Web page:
Kurt said...

I have heard this question before and have never heard spiritual defined in such a way. Run with a better crowd sir. For example UW grads. ;)

Original Mohomie said...

Actually, the friend who said this is a very intelligent fellow. And I think a lot of people think of "spiritual" that way, using the term casually as so many terms are used. It seems trendy for people who leave religion to call themselves "spiritual", as if it somehow makes being non-religious more "OK" or palatable, but I don't feel the need to justify myself with such a term. That's all. :-)

Lee said...

I appreciate and respect your resolve to continue being the good person you are and always have been. However, I believe that most good people are the way they are, not out of fear of God's judgement should they behave badly, but because they are, like you, simply good people. I also know skanky people who consider themselves "religious" and who self-righteously use their religion to justify their skankiness. It's not the fault of religion . . . it's the character of the person.

I've never seen religion as a crutch or a way to explain the unexplainable, nor have I needed it to make sure I remain a decent person. During my agnostic years (about ages 14 to 31) I was still honest, caring, respectful, kind, etc. etc. Then I had a spiritual experience that hit me over the head really hard and, although I was pissed off that it wreaked havoc with my agnosticism with which I was very satisfied, I couldn't deny it. So maybe someday you'll have a similar experience that slaps you across the face so hard you'll never doubt again. Keep an open mind.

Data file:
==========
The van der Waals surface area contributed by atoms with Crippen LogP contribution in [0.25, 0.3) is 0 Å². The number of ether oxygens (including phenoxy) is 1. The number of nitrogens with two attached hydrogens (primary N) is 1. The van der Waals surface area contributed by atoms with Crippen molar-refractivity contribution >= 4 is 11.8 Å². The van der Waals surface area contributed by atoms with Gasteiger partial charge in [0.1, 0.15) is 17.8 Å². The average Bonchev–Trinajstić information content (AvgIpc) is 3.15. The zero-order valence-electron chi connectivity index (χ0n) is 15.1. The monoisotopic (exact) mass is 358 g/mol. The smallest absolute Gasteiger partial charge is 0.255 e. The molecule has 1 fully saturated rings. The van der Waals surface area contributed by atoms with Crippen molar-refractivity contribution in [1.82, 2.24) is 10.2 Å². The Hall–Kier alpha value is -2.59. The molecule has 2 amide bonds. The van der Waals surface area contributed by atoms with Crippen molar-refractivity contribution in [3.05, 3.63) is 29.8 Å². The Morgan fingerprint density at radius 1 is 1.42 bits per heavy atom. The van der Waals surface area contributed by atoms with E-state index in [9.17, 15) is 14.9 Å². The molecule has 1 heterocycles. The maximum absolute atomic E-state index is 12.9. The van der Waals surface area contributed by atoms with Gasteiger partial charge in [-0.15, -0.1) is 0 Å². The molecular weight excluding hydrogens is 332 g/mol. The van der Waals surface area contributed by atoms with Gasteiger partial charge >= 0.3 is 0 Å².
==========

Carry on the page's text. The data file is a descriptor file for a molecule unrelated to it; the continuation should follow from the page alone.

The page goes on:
The Impossible K said...

Seems like being "spiritual, but not religious" is very common in CA, where I grew up. It always puzzled me when people said this. After reading this post, I think they made that same association. Still, why not just call yourself a "moral" person - which seems closer to the true definition? You don't have to be spiritual to believe in doing good.
Thanks for the clarification :)

Original Mohomie said...

ImpossibleK, I do know a few people who believe in a higher power with which they commune regularly for guidance, harmony, to center themselves, or whatever. They believe we exist in a "spiritual" or "metaphysical" form beyond the "physical" with which we think we're familiar, and they believe we all will exist as some form of intelligence after this life. But they don't subscribe to any particular religion, though they often do believe in certain systems of thought around energy or new age spirituality. Some, though, simply go their own way, believing what their own experience and perceptions seem to testify. Many religious look at these people and thank their God they have clear, simple, defined truth. I happen to believe most of them are in for a shock when they either find out how simple it's not or they fade out of consciousness when their cells cease to function. :-)